The enormous increase in working-from-home (WFH) brought on by the COVID-19 pandemic has not hit productivity as hard as employers had initially feared. In fact, some companies report that remote-working tools such as chat apps and videoconferencing have actually helped staff become more productive. For their part, many employees say they do not miss the stress and cost of the daily commute.
Even though vaccination rates are rising and the need for social distancing is diminishing, both sides are keen to preserve what they see as more efficient ways of working. This poses new and interesting questions about where and how we’ll work and live in the years ahead.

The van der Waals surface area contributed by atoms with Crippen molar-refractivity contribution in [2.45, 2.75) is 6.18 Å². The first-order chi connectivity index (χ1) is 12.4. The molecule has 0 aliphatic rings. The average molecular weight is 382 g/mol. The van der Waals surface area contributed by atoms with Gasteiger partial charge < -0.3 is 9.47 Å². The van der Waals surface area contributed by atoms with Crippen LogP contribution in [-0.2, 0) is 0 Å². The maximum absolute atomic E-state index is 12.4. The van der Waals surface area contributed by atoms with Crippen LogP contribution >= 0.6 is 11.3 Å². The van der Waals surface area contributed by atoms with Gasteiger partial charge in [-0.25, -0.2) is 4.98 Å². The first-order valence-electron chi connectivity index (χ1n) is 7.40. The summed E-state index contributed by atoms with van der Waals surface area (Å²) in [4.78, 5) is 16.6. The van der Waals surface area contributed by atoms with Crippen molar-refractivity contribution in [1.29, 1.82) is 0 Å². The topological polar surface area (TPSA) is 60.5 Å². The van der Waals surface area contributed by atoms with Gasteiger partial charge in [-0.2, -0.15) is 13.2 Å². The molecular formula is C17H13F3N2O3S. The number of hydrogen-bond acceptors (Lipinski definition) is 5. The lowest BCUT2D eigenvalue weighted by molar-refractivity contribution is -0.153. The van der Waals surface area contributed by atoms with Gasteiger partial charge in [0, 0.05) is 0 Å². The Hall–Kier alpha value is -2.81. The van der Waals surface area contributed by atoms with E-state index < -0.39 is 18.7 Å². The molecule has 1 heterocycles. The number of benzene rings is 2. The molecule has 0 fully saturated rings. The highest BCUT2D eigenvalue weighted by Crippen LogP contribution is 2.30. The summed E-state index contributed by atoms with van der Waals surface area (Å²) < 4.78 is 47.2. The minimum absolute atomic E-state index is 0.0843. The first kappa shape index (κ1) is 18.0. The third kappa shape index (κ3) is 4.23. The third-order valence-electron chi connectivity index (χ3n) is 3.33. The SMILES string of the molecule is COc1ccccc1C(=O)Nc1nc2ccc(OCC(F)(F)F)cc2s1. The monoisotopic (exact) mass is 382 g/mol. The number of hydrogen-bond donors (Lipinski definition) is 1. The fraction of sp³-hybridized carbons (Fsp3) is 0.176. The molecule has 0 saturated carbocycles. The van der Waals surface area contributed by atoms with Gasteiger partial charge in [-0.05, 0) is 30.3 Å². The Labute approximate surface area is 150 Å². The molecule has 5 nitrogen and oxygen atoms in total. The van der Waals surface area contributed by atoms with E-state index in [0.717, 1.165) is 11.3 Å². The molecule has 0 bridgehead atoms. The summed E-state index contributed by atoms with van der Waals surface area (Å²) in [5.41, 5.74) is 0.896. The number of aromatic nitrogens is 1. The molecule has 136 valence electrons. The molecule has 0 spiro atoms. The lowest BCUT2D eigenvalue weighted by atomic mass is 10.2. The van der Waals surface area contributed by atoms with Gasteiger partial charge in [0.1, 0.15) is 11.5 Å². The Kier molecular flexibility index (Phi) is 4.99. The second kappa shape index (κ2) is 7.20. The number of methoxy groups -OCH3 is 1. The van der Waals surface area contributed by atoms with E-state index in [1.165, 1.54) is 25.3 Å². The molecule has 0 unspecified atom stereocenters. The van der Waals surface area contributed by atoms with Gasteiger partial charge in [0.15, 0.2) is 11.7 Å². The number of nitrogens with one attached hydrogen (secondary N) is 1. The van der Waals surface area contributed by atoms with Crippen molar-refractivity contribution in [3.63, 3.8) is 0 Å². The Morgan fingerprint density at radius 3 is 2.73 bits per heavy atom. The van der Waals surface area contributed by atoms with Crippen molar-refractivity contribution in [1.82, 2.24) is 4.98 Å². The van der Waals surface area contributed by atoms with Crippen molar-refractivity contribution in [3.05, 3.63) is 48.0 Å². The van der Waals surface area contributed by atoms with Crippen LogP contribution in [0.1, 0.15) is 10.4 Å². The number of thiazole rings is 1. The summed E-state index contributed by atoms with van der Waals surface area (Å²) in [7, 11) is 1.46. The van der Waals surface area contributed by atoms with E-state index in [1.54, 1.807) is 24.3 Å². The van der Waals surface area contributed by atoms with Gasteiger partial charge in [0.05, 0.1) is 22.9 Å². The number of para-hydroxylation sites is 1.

This significantly increased flexibility is also likely to have wider social ramifications, including greater employee diversity, a better work-life balance and larger talent pools, as location and in-office presence become less important1.
Our Research analysts have identified three trends in how we live, work, and shop which could have a lasting impact on real estate.
COVID-19 is likely to lead to increased flexibility for both employers and employees, allowing people to work when and where they want, with the working week split between home and the office.
The findings of a Barclays-YouGov survey2 showed that about 60% of employees expect to work partially or exclusively from home, compared with fewer than 40% before the pandemic. Employers are twice as likely to encourage staff to spend part of their week working from home, on average expecting staff to work from home two days per week.